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Having participated remotely in the first Protection Information Management (PIM) meeting held in May 2015, and subsequently given input to working documents that captured the discussions at the meeting, ICT4Peace Foundation's Sanjana Hattotuwa was invited by UNHCR and the Danish Refugee Council (DRC) to attend the second PIM meeting, held in Geneva from 2 - 4 December.

Download agenda here.

The Foundation sees the development of UNHCR led standards on PIM as anchored to work it has facilitated with the UN system since 2008 around crisis information management.

The second PIM Working Meeting entailed collaborating and brainstorming with key Protection and IM partners at the global level, to support a process through which the discipline of Protection IM, its components, standards, guidance and tools will be further identified, defined and shared with the rest of the humanitarian community.

The PIM Working Meeting aimed to achieve the following objectives:

  • Overview of the PIM May Working Meeting outcomes, while further building upon specific outcomes of the May Working Meeting including 1) PIM Principles; 2) PIM Core Competencies; 3) PIM Matrix (as of May). Gather feedback and lessons learned by colleagues applying the above PIM products since the May Working Meeting.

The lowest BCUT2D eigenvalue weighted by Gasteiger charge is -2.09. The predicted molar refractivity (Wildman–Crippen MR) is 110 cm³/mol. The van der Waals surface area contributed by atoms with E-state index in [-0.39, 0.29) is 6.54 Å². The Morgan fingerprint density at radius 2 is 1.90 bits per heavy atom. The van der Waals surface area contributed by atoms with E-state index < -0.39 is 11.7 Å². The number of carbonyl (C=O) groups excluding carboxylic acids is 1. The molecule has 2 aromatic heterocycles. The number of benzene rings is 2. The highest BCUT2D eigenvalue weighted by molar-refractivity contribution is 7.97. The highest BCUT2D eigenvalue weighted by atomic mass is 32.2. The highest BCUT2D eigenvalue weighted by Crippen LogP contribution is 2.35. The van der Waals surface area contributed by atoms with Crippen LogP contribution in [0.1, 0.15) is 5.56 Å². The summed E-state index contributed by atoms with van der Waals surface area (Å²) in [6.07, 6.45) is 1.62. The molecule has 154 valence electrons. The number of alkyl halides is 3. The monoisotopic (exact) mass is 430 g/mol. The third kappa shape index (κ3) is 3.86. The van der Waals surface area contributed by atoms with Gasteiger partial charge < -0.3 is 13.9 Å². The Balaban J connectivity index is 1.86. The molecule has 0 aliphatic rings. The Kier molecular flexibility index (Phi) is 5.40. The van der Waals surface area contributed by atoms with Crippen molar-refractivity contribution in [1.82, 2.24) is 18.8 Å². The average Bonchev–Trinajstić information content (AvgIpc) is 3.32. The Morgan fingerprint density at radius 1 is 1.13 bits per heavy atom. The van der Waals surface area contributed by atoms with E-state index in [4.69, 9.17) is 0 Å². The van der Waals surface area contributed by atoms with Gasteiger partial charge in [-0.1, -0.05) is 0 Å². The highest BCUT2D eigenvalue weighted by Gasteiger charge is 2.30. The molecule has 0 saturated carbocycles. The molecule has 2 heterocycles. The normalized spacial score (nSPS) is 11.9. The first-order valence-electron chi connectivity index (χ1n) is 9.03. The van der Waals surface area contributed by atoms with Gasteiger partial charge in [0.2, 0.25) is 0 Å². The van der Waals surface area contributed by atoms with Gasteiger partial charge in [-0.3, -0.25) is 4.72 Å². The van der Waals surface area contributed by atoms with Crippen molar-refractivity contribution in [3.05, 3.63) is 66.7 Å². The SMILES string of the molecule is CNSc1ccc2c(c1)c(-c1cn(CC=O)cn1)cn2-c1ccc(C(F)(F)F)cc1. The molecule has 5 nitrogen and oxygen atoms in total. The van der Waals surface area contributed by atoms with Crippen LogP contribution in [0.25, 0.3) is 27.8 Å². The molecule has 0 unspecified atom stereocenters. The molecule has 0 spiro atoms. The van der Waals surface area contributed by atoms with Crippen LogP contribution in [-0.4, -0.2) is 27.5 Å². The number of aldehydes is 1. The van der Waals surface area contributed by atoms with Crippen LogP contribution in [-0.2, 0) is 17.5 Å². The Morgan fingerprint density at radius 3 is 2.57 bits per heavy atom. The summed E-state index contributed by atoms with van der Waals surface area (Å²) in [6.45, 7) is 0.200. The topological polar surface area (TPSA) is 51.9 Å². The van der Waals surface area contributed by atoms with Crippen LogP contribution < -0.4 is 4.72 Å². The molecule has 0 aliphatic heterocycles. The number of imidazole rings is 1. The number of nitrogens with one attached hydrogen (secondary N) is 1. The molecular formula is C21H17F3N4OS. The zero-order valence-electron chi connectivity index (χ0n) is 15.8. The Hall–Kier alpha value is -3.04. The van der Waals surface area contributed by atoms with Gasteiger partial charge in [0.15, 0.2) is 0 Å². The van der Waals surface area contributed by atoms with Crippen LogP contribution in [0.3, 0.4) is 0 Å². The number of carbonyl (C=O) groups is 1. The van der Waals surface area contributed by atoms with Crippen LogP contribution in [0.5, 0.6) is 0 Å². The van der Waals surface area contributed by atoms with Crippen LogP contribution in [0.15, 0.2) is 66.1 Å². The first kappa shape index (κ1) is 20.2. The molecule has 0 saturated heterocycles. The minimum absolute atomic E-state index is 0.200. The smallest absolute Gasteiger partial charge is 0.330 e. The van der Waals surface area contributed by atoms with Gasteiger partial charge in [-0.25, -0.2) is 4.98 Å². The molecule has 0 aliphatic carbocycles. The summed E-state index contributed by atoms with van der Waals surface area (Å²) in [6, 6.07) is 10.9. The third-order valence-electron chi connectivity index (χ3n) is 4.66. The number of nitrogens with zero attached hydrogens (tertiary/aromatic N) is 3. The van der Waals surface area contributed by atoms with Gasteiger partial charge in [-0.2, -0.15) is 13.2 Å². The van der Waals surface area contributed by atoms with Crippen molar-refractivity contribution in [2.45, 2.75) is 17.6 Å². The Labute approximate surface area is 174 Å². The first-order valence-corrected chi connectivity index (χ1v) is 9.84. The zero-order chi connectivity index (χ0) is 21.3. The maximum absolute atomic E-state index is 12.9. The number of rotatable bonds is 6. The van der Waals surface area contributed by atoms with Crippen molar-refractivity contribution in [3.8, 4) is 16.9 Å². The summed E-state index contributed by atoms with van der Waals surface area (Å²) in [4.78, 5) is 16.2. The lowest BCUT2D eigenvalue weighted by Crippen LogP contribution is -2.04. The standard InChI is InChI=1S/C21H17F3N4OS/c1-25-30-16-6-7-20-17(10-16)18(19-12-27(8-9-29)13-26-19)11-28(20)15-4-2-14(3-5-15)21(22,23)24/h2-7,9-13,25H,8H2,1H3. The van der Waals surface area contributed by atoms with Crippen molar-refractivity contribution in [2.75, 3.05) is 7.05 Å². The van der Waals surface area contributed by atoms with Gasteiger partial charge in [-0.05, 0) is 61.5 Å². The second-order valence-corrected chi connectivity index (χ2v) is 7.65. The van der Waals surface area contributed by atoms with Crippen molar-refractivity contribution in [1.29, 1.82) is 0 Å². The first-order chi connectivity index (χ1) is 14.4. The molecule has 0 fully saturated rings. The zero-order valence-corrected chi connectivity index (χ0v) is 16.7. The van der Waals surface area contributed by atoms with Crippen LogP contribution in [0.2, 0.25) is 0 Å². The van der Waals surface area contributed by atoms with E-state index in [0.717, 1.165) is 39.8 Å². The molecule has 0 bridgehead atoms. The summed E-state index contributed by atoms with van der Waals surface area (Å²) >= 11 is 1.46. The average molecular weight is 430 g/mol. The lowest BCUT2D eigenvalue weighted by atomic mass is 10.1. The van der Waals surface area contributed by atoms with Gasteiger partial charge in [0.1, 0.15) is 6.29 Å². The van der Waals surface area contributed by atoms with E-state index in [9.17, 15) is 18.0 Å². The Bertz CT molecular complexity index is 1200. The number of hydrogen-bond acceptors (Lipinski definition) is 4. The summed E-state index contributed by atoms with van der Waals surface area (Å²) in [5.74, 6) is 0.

• Build upon and reach consensus on documents developed in line with PIM ‘Next Steps’ articulated in the May Working Meeting: 1) PIM Glossary 2) Agreement/commitment to Quality Standards for Data and Information Sharing
  • Updated and revised PIM Matrix (since the May Working Meeting), its categories: Population Data; Protection Needs Assessment; Protection Monitoring; Case Management; Protection Response Monitoring and Evaluation; Security/Access/Safety (collection of information); Other Sectoral IM Systems; Communicating with Affected Populations; Human Rights. Articulate the data outputs for each PIM category to be shared 1) with protection colleagues only; as well as a separate set of data outputs by category 2) to be shared as broadly as possible within the humanitarian community.
  • Explore possible PIM methodology; are there mandatory PIM categories which are required for all PIM categories or systems to function? Explore how to apply PIM in an operation or context, and understand how PIM contributes throughout the project or programme cycle. What is needed? How do the different relationships between the systems interact or influence a possible application of PIM?
  • PIM Capacity Building and Learning: Stocktaking of what has been done and developed, including PIM Briefings; PIM webinars; PIM sessions in trainings (DRC, JIPS, others?); PIM working sessions / testing; and training materials for three PIM Trainings and E-learning. Identification of additional needs, what is missing?
  • Agree on ‘Next Steps’ and the way forward for PIM after December, what are the next components, tools etc we will collaborate on. What is needed?
  • Modalities for collaborating on PIM: What’s the most effective way to continue to collaborate (meetings, webinars, use of Ref. Group) etc.? Is a Plan of Action needed?